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28th Nov 2021

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MEP: Macron push for gas and nuclear could derail Green Deal

  • "We need gas, but to label it green defacto creates another fossil subsidy," Bas Eickhout told EUobserver. (Photo: Groenlinks Europa)
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Europe meant to project climate leadership at this years' United Nations Conference on Climate Change (COP26) in Glasgow, which formally opened on Sunday (31 October) and will run to November 12.

Instead, the bloc entered embroiled in disagreement and talk of crisis.

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Surging gas prices caused a group of countries, spearheaded by France, to reignite the debate on nuclear and gas at the EU Council summit, arguing they should be classified as 'green' in the EU taxonomy [classification] on sustainable finance.

The taxonomy will determine how at least €1 trillion of investment will be spent, to help reduce EU carbon emissions by 55 percent by 2030.

The commission will propose a so-called delegated act - an amendment - to the taxonomy in December, which according to the European Commission president Ursula von der Leyen will finally decide on nuclear.

"We need more renewables, she tweeted. "We also need a stable source, nuclear, and during the transition, gas."

But French pressure and uncertainty over the labelling system threaten to derail the Green Deal, and with it, the EU's credibility as a climate leader on the global stage, taxonomy rapporteur and MEP Bas Eickhout (Greens/EFA) told EUobserver.

What happened at the EU council summit?

"The summit was very problematic. [French president Emmannuel] Macron has put pressure on the European Commission. He has threatened to vote down the commission's proposal for the taxonomy if it does not include nuclear energy.

"Macron has decided on nuclear, and he is prepared to do anything to get it. That includes creating a dirty coalition with pro-gas countries like the Visegrad Group, Slovenia, Bulgaria, Romania and Croatia.

"People [at the summit] were surprised France wasn't saying much about the rule of law issues in the Visegrad countries. I'd say: 'put two and two together'. Macron saw a coalition there, so it wasn't convenient for him to give them a hard time."

How does this influence the commission's decision?

"For outsiders, it might seem like the entire commission is on the same page when it comes to the green deal, but some in the Director-General [EU ministry] for energy have never supported the green deal. As a result, they feel empowered to push for the dirtiest gas imaginable.

"Now von der Leyen has tweeted her commitment to nuclear and gas which I think is risky. I feel we are on the defensive again.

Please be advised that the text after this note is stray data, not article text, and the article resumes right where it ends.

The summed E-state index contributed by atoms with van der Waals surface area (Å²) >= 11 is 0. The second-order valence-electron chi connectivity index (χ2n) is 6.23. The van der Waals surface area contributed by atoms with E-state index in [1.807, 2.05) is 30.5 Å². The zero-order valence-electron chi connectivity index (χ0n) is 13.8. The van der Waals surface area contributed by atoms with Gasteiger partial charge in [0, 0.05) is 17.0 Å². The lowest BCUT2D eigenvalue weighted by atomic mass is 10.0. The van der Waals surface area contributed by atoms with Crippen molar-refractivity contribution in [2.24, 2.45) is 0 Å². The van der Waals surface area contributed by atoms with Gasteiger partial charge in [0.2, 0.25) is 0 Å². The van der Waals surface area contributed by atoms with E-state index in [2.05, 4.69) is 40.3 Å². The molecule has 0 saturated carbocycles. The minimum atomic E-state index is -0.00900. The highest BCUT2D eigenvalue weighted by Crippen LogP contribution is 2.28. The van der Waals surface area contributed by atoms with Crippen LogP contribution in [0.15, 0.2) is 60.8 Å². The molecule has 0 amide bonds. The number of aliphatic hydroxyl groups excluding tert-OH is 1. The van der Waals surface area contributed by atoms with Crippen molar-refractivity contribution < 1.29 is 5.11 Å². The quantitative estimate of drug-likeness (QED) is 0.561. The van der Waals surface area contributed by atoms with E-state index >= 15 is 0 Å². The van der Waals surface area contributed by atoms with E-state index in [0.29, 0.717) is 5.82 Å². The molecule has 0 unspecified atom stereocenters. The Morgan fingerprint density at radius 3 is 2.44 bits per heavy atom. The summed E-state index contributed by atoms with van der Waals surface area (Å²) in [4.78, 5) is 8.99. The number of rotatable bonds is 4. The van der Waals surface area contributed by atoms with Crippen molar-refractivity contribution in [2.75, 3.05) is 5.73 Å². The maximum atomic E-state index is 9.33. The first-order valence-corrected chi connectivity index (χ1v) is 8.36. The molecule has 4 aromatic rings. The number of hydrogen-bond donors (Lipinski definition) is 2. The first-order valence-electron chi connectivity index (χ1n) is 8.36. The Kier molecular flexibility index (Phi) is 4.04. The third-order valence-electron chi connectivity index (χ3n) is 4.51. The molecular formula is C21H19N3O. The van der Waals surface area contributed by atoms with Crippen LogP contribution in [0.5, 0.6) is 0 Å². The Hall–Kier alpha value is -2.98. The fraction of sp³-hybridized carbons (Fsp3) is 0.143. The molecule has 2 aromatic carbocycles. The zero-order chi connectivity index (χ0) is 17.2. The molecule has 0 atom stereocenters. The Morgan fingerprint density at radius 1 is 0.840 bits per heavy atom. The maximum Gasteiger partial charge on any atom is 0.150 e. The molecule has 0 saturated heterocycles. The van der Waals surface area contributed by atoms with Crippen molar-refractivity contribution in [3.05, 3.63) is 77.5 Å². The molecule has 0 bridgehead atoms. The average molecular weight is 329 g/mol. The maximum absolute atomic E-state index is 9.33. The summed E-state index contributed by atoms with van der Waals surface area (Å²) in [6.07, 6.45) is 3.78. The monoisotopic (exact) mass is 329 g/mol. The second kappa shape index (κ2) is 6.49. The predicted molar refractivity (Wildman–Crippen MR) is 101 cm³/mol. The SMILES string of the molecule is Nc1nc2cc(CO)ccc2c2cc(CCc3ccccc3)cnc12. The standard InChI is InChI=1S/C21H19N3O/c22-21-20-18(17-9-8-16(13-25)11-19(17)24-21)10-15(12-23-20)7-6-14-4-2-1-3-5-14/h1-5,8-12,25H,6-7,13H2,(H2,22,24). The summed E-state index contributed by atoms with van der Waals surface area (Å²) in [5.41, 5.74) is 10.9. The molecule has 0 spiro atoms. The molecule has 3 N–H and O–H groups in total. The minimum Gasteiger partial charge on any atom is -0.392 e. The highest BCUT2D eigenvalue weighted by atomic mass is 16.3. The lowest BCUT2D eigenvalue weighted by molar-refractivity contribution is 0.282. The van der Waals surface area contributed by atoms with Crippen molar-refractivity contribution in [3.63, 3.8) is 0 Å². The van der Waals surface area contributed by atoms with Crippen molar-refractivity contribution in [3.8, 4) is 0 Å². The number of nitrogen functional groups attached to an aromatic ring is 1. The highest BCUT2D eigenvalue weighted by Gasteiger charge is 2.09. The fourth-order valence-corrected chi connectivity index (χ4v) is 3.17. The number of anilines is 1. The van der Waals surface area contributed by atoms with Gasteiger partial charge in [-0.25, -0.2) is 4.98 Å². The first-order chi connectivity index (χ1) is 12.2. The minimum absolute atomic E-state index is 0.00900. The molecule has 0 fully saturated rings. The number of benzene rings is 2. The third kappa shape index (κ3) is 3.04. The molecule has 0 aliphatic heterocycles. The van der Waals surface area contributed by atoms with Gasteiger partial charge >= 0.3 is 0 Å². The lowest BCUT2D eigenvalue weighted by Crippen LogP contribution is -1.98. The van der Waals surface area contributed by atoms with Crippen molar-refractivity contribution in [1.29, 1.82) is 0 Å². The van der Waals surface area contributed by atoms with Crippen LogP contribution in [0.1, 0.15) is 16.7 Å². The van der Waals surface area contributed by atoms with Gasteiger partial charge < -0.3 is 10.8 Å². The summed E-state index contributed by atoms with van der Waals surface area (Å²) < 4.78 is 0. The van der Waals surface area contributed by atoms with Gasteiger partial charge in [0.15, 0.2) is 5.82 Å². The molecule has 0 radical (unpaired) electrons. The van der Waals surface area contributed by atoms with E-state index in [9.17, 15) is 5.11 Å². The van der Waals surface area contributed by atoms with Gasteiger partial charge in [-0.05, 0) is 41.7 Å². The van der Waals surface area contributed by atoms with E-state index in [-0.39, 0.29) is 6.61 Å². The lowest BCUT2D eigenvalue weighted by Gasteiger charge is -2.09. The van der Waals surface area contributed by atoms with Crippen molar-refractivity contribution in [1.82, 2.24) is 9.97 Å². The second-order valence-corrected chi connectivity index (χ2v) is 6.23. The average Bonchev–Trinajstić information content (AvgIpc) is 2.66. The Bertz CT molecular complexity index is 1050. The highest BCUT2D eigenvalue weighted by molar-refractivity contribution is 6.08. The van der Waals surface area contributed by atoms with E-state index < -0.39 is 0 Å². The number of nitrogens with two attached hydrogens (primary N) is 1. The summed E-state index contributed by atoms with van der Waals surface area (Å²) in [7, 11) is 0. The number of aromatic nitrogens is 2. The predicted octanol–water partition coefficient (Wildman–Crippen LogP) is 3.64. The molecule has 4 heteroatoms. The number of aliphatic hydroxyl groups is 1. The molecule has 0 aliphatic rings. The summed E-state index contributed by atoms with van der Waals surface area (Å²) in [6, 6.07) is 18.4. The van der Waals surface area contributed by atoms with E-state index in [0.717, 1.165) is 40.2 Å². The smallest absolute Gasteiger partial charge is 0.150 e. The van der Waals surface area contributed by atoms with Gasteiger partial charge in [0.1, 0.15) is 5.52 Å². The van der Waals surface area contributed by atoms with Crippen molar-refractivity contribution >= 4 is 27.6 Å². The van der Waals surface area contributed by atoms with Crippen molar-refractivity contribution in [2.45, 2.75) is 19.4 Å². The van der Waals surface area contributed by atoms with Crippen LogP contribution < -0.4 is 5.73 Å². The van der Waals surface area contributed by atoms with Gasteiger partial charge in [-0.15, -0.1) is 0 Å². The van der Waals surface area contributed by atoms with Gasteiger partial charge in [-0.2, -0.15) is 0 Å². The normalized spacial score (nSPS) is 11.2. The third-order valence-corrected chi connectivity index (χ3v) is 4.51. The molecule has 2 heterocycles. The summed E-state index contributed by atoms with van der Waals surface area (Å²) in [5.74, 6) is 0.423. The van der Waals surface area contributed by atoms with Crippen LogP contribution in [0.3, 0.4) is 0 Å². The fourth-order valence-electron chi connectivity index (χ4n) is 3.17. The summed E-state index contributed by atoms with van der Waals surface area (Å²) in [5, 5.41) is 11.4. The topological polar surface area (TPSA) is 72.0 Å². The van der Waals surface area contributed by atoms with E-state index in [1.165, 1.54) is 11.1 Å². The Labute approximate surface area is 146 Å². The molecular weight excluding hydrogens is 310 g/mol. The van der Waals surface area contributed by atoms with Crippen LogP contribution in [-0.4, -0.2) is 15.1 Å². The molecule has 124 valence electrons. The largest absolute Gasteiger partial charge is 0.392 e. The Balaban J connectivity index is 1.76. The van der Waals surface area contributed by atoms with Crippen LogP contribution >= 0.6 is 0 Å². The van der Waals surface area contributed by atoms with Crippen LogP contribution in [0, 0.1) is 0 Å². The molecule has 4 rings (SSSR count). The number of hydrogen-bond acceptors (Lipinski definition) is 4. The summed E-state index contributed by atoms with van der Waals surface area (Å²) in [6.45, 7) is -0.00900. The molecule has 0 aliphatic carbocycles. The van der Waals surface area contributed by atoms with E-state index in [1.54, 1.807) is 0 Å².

"By the way, If I were a journalist I would remind her that she was the one that signed off on Germany's nuclear phase-out."

Finland and the Netherlands have also warmed to nuclear energy being included in the green taxonomy.

"To them, I would say: 'be careful what you wish for because you will get the dirtiest gas along with it'."

Ahead of the EU Council, France initiated a meeting with like-minded EU countries (on 18 October) to debate nuclear and gas in the context of the taxonomy.

Eickhout refers to a draft proposal leaked that circulated during the EU council meeting a week later, which he believes is written by this group.

"It essentially maintains all nuclear energy is green, citing a JRC-study [the European Commission's in-house scientific body, the Joint Research Centre] without mentioning criticisms of that decision."

[Another European commission committee reviewed the JRC-study and found it to be incomplete.]

"The document also asserts new gas-powered energy plants can be commissioned until 2030 and can be included in the green taxonomy if they emit less than 340 grams of CO2 per kilowatt-hour - which all modern gas stations emit.

"France denies having written it. There's no name on it. Strikingly, gas is spelt with a Z [Gaz, as in French] which gives you an indication of who the source is....[pause].

This really shows the toxicity of these negotiations. We need gas, but to label it 'green' de facto creates another fossil subsidy.

And why? All because Macron so badly wants nuclear labelled green he is willing to sign off on gas as well. That is insane. Even a diluted version of this proposal will effectively end the Green Deal."

What can the parliament do to influence the commission's decision?

"Not much, to be honest. The parliament can block the proposal. And if this shadowy plan makes it through to the official delegated act [an amendment to an EU law put forward by the commission] in December, the Greens will lobby hard against it.

"And the taxonomy has rules. So we can contest the commissions' proposal legally if it is contrary to the regulations. But right now, we can't do much."

How might this discussion affect COP26?

"Well, it is not a good look. Everybody is talking about climate action and aligning financial flows with lower climate targets.

"In June, the G7 countries, that include France, Germany and Italy, committed to, and I quote: 'achieve an overwhelmingly decarbonised power system in the 2030s and to actions to accelerate this.'

"Now it becomes apparent that the same countries are considering building new gas-powered energy stations until 2030 and call it a green investment.

"At times like these, I get why people are cynical about politics."

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